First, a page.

Foote, Edward Bliss (1829-1906) (birth control)

Edward Bliss Foote was the most important American writer on contraception in the last part of the nineteenth century. Born in a village near Cleveland in 1829, he became in succession a printer’s apprentice, a compositor, and, while in his twenties, associate editor of the Brooklyn Morning Journal. He then went on to study medicine, graduating from the Pennsylvania Medical University in 1860 and setting up practice in Saratoga Springs, New York. He later moved to New York City. Like many others in the effort to disseminate information about family planning, Foote, in his adult years, had become an advocate of free thought.

Even before he received his medical degree, in 1858 he had written Medical Common Sense, in which he raised the topic of the “best ways to control reproduction.” However, he had refused to discuss such methods in a public manner, informing his “married readers” that they could write to him enclosing one dollar, information about their temperaments, and their signatures, and he would send the information. Apparently emboldened by the response, Foote in his 1864 expanded and revised edition added more than one hundred pages devoted primarily to reproductive control and sexual physiology. He gave somewhat lengthy descriptions of four contraceptives that he claimed he had invented: (1) a “membranous envelope,” a type of condom made from fish bladders; (2) the “apex envelope,” a rubber glans penis cap; (3) a “womb veil,” a rubber diaphragm; and (4) an electro -magnetic preventive machine that Foote claimed prevented conception by altering the partner’s electrical conditions during intercourse. The first three would have been effective but the last serves to emphasize just how much medical quackery was part of the practice of many American nineteenth-century physicians. The trouble with the first three, however, was the cost. Condoms were sold for three to five dollars a dozen, the womb veil cost six dollars. The penis caps were somewhat less expensive but the electromagnetic machine cost fifteen dollars. In various reprintings of his book Foote made slight modifications and in the early 1870s mentioned the rubber condom, one of the earliest such mentions.

American physician and journalist Edward Bliss Foote was a freethinker and advocate of family planning through his newspaper articles.

American physician and journalist Edward Bliss Foote was a freethinker and advocate of family planning through his newspaper articles.

With the passage of the Comstock laws in the United States in 1873, Foote ceased to print his Medical Common Sense but instead incorporated much of it, minus the actual contraceptive advice, in a longer medical advice book, Plain Home Talk. This was frequently revised and issued under a variety of titles but none of them included specific advise on contraception. Instead he told interested married people that they could obtain an important pamphlet on the subject for ten cents either in person at his office or through the mail. The pamphlet was a small, letter-sized one, originally entitled Confidential Pamphlet for the Married and later entitled Words in Pearl, because it was set in pearl type. It included much of the advice given in his earlier work (and some of the last printings of it mentioned the rubber condom). He was arrested in 1874 for selling such pamphlets and was convicted of distributing obscenity and fined $5,000.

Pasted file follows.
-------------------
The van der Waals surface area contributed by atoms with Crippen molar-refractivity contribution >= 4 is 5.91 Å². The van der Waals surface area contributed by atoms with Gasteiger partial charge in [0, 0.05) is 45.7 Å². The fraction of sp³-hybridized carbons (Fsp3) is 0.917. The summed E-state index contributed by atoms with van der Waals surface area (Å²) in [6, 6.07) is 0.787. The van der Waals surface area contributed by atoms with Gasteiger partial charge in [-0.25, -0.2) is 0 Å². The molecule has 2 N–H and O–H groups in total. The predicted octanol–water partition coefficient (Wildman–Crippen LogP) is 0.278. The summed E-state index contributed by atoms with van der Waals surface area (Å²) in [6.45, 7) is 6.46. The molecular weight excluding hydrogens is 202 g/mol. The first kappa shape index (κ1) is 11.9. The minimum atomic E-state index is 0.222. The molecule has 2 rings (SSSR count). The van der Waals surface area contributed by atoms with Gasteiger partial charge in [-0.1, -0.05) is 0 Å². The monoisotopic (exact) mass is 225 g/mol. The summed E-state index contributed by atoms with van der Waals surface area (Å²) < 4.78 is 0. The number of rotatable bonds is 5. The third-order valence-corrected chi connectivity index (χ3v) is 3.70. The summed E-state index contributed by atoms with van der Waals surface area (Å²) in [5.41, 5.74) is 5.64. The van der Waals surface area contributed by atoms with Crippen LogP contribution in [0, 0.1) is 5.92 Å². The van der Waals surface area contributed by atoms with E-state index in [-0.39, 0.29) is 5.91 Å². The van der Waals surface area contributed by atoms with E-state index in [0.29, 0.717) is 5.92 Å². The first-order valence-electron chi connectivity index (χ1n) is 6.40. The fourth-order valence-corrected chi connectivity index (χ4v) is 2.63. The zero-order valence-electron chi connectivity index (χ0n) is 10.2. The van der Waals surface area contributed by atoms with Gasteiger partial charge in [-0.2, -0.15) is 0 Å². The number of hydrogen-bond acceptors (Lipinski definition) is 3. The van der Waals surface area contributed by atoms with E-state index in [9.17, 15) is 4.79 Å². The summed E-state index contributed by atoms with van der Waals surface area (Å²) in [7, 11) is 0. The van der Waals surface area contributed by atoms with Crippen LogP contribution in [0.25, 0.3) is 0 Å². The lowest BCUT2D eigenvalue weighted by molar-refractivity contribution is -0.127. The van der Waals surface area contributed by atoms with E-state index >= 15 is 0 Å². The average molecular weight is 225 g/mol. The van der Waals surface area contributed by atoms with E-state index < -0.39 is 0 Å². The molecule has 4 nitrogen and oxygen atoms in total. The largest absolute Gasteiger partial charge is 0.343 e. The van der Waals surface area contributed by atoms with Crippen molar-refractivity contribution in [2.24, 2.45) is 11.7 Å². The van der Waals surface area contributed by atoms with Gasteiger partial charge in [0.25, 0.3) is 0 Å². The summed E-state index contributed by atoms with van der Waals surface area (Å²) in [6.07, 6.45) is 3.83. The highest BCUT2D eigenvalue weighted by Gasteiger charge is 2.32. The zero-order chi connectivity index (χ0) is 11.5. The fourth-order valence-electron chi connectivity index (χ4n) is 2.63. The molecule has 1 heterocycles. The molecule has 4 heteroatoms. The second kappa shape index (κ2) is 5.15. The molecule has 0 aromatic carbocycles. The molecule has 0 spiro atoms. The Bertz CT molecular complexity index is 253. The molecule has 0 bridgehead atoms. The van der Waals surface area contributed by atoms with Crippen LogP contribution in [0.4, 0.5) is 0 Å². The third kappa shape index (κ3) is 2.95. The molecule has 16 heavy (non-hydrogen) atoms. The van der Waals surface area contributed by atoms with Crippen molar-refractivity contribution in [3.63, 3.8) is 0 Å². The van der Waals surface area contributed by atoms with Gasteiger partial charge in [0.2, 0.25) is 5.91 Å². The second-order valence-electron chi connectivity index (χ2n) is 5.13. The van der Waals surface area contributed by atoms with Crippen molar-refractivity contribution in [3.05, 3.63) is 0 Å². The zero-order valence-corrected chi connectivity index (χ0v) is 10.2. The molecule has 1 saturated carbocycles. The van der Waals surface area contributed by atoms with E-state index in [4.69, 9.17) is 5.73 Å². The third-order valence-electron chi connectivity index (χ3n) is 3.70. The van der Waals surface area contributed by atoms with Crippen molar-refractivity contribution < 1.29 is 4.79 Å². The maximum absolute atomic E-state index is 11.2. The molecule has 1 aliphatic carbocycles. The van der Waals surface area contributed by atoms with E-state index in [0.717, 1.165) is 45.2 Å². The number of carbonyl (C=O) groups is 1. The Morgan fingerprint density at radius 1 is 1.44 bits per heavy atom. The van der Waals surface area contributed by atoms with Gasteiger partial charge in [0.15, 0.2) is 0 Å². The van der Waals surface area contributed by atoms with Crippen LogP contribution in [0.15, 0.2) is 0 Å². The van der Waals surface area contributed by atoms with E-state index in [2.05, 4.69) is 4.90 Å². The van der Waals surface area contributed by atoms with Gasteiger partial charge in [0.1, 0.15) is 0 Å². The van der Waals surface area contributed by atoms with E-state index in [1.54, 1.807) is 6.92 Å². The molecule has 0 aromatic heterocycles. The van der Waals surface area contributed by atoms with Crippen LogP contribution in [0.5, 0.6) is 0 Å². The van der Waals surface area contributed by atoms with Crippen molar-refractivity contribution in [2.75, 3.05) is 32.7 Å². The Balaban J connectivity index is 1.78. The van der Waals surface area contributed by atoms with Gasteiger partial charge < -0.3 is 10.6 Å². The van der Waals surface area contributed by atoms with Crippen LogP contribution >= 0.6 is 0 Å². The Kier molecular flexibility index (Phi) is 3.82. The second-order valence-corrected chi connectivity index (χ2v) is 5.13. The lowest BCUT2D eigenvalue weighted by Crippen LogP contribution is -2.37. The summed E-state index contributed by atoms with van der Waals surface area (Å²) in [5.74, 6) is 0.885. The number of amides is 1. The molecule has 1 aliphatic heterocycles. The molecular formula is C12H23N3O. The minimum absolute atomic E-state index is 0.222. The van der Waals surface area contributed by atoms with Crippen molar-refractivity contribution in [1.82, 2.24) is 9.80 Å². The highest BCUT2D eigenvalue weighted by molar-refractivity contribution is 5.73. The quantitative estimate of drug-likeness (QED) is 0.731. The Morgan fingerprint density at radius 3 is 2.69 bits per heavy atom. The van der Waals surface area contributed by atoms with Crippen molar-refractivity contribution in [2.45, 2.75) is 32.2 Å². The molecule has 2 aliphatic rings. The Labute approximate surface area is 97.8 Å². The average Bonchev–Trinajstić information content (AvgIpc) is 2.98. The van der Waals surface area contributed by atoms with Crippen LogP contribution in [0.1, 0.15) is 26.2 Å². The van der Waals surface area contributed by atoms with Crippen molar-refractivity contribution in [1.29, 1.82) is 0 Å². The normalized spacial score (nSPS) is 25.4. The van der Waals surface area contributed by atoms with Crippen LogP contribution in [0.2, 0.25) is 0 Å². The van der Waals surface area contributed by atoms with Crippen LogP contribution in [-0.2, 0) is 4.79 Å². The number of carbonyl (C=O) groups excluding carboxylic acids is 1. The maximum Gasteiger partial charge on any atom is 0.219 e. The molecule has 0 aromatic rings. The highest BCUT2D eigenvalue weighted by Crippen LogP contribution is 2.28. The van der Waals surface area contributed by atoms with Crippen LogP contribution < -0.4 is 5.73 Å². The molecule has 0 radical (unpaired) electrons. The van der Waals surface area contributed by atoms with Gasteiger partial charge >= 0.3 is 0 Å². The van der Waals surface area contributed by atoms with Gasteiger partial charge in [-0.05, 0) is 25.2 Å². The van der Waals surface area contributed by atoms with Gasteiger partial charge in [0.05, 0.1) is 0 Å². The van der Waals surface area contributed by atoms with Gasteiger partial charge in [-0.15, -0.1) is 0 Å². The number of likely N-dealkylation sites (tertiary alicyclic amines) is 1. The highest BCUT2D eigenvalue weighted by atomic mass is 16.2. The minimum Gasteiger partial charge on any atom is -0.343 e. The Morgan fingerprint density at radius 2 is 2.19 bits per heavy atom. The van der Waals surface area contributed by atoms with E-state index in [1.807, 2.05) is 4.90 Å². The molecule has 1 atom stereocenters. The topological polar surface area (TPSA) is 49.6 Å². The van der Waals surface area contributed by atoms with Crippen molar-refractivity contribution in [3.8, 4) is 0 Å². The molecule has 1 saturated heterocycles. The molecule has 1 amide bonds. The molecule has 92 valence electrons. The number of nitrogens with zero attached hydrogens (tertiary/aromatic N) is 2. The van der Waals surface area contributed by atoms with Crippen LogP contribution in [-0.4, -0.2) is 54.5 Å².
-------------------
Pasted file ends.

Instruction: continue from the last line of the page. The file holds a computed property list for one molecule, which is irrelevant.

Recognizing the importance of reaching women with his products, Foote emphasized in his publications both the ease with which women customers could obtain his products and the secrecy with which they could use them. He opened a “Sanitary Bureau,” which became a distributing point for his products and publications, including many “not to be found in every respectable drug-store.” His wife, Dr. Mary Bond Foote, was also a lecturer and crusader for birth control and women’s rights. One of his sons, Edward Bond Foote, continued on in his father’s footsteps and wrote his own booklet of contraceptive advice, The Radical Remedy in Social Science; or, Borning Better Babies through Regulating Reproduction by Controlling Conception. Another son, Hubert, managed his father’s Sanitary Bureau for many years.

Foote was an ardent feminist, and his writings on birth control and sex emphasized women’s rights. He believed that every woman had a right to decide just when and how often she would receive the germ of a new offspring. Foote occupied a unique position in the medical history of contraception in that he started as an irregular medical practitioner who won the respect of the established profession. Generally, however, regular physicians did little to advance the birth control cause either by advancing contraceptive technology or educating their female patients about the sexual and reproductive system. Although undoubtedly many physicians gave contraceptive advice or even performed abortions for selected clients, most of them publicly attacked birth control. In a sense they were the devoted guardians of sexuality and morality, but also self-appointed arbiters of situations in which exceptions might need to be made.

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